TAMPA -- When Ryne Giddins signed with the University of South Florida out of high school in 2009, it was considered a coup for the Bulls football program.
A first-team USA Today All-American and Rivals.com’s Florida defensive player of the year, he became the most ballyhooed and decorated recruit to join the team.
Then-head coach Jim Leavitt was hailed as recruiting guru for landing the Seffner Armwood High product. Giddins was the type of kid who normally went to Florida or FSU.
He was a big, strong defensive end who had great speed and could jettison an already-strong defense to another height.
Fast forward to 2011. Everyone is still waiting for Giddins, who is a redshirt sophomore. He hasn’t been bad, but he also hasn’t lived up to expectations, though perhaps all the hype was a bit unfair.
Giddins’ freshman year ended after three games because of an injury. Last year, he started two games on a veteran defensive line and had what you might call modest numbers with 3.5 sacks.
With three starters gone from the defensive line, this was supposed to be the year for the “real” Giddins to emerge. He was called a speed rusher who could bring back memories of former USF All-American defensive end George Selvie.
Giddins was labeled “potential superstar.”
The 6-foot-4, 261-pounder has yet to remove the “potential” from his bio.
A lot of it might not be his fault. The Bulls defensive line had to be rebuilt and is still a work in progress. The debacle at Pittsburgh two weeks ago that resulted in 44-17 loss, in which the Bulls allowed 523 yards, didn’t help.
“I still have a big chip on my shoulder from the game, and when I watch the film I get sick to my stomach,” Giddins said. “We broke down as a team and just didn’t trust in each other. When one person missed his assignment the other said let me try and make up for that and then I miss my assignment. We had a bunch of those and missed tackles. It was a snowball effect.”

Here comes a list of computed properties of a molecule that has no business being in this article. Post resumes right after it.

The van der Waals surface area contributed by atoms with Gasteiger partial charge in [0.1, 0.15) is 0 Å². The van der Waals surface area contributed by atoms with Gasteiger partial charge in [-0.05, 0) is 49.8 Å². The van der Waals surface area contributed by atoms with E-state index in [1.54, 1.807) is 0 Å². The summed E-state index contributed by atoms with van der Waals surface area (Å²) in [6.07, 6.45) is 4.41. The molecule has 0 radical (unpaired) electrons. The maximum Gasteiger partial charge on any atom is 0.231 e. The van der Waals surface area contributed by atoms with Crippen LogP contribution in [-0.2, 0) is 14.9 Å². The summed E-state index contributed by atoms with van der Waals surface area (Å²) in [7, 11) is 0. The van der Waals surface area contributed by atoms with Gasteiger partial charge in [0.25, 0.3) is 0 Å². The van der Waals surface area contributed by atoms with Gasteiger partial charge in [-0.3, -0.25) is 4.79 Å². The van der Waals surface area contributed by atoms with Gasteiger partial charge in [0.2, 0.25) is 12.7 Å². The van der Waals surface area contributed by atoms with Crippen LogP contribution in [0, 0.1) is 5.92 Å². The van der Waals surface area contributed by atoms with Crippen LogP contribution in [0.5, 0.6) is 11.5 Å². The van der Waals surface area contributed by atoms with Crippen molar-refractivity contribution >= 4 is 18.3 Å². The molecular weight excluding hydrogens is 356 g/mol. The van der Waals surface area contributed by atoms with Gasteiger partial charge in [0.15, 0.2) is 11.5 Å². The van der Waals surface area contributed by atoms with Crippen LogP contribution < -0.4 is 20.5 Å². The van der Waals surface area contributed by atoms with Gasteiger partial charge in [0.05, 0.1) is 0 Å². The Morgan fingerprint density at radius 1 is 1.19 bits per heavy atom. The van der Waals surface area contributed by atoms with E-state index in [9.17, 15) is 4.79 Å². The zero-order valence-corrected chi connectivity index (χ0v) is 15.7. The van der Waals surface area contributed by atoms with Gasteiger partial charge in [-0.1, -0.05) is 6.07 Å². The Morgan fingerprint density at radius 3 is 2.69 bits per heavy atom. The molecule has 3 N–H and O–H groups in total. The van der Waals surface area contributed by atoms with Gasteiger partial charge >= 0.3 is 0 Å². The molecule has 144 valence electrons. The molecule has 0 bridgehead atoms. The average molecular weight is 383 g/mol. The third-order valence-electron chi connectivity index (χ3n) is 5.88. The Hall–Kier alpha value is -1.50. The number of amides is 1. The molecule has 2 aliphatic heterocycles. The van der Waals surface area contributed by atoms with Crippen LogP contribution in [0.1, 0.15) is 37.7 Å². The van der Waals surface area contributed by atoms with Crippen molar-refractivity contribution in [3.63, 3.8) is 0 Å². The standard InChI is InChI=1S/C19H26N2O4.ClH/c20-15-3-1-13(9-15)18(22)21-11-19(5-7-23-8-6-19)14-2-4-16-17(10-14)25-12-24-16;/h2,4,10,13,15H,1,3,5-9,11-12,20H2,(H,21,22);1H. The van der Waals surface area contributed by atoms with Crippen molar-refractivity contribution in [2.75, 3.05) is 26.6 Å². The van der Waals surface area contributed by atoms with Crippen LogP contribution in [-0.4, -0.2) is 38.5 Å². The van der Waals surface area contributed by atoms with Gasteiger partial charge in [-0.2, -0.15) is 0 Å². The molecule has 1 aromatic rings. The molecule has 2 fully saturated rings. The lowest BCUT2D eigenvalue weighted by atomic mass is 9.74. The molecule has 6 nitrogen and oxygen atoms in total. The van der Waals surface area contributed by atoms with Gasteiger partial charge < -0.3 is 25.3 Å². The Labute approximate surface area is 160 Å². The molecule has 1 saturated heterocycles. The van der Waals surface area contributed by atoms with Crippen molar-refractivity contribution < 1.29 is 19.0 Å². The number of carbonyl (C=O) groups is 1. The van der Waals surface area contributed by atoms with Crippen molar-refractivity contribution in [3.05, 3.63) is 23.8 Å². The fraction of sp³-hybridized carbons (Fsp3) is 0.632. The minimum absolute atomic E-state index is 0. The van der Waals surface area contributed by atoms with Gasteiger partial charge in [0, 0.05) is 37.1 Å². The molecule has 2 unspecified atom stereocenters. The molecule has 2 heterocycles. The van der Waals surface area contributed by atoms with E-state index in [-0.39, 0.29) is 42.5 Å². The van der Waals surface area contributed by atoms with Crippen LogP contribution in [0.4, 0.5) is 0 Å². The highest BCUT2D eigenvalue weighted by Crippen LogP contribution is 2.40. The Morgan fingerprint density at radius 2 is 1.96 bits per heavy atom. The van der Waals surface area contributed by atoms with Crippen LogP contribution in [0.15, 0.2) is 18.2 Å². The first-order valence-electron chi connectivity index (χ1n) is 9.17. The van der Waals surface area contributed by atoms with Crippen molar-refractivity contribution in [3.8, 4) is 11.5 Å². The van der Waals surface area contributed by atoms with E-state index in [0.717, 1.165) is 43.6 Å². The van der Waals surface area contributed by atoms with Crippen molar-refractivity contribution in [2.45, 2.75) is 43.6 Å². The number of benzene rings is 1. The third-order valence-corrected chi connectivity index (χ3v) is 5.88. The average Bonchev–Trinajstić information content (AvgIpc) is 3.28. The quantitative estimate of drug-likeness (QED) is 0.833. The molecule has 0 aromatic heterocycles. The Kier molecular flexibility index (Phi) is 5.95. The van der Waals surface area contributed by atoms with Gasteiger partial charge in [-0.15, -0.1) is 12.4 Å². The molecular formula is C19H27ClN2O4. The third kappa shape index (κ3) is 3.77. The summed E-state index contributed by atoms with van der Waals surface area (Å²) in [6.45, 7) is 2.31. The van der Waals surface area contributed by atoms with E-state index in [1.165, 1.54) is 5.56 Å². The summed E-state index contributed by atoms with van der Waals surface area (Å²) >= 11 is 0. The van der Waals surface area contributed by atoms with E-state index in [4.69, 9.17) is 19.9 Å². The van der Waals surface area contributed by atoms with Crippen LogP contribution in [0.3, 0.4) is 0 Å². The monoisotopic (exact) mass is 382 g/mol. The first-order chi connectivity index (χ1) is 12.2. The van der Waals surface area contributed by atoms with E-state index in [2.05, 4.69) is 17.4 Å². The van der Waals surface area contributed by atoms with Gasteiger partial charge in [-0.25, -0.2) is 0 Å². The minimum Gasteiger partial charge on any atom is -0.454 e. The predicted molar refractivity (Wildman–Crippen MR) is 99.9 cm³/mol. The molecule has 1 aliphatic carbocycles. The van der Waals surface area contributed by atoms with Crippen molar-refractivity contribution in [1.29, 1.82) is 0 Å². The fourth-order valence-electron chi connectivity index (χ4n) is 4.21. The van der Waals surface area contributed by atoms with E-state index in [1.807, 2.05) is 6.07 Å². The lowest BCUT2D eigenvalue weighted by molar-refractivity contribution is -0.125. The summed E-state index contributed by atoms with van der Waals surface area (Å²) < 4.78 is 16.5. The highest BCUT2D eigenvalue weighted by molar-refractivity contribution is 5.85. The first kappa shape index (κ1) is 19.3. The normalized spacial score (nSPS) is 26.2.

Giddins doesn’t have the numbers he wants and, at least statistically, has been outshone by true freshman defensive tackle Elkino Watson, who leads the Bulls with 6.5 tackles for loss.
But Giddins could never be accused of lack of effort. The criticism on Giddins was that he had the speed to be an effective pass rusher, but lacked fluidity to get around offensive linemen. He worked hard during the offseason to improve his technique and said things will be better this weekend at Connecticut.
He also is not afraid of competition and is among the first to praise Watson.
“We had a great week of practice and made some minor adjustments, which will help along with trusting our teammates to do what they are supposed to do,” Giddins said. “Pitt kicked our butt, but we feel we fixed what needed to be fixed. Elkino is a playmaker above everything else. He is very committed and doesn’t take anything for granted.”
USF defensive coordinator Mark Snyder agrees with Giddins that the Bulls didn’t take care of their own assignments and showed a lack of trust in each other.
He is concerned that Giddins has only one sack this season and that the other starter at defensive end, Patrick Hampton, doesn’t have any. Backup defensive ends Claude Davis and Julius Forte have combined for six, but that could be more the result of being in the game at a more opportune time.
“We would like to see more production (from Giddins and Hampton),” Snyder said. “Those guys need to start coming and providing us with some pass rush. Then again, it’s hard. Pittsburgh was a little bit of an option football team.”
Giddins is ready to amp up his game and take advantage of how he improved his technique over the summer.
Most NFL scouting reports list Giddins as USF’s most promising pro prospect, and some publications predicted a double-digit sacks.
So far, the production hasn’t met the expectations, but no one is giving up on Giddins, especially himself.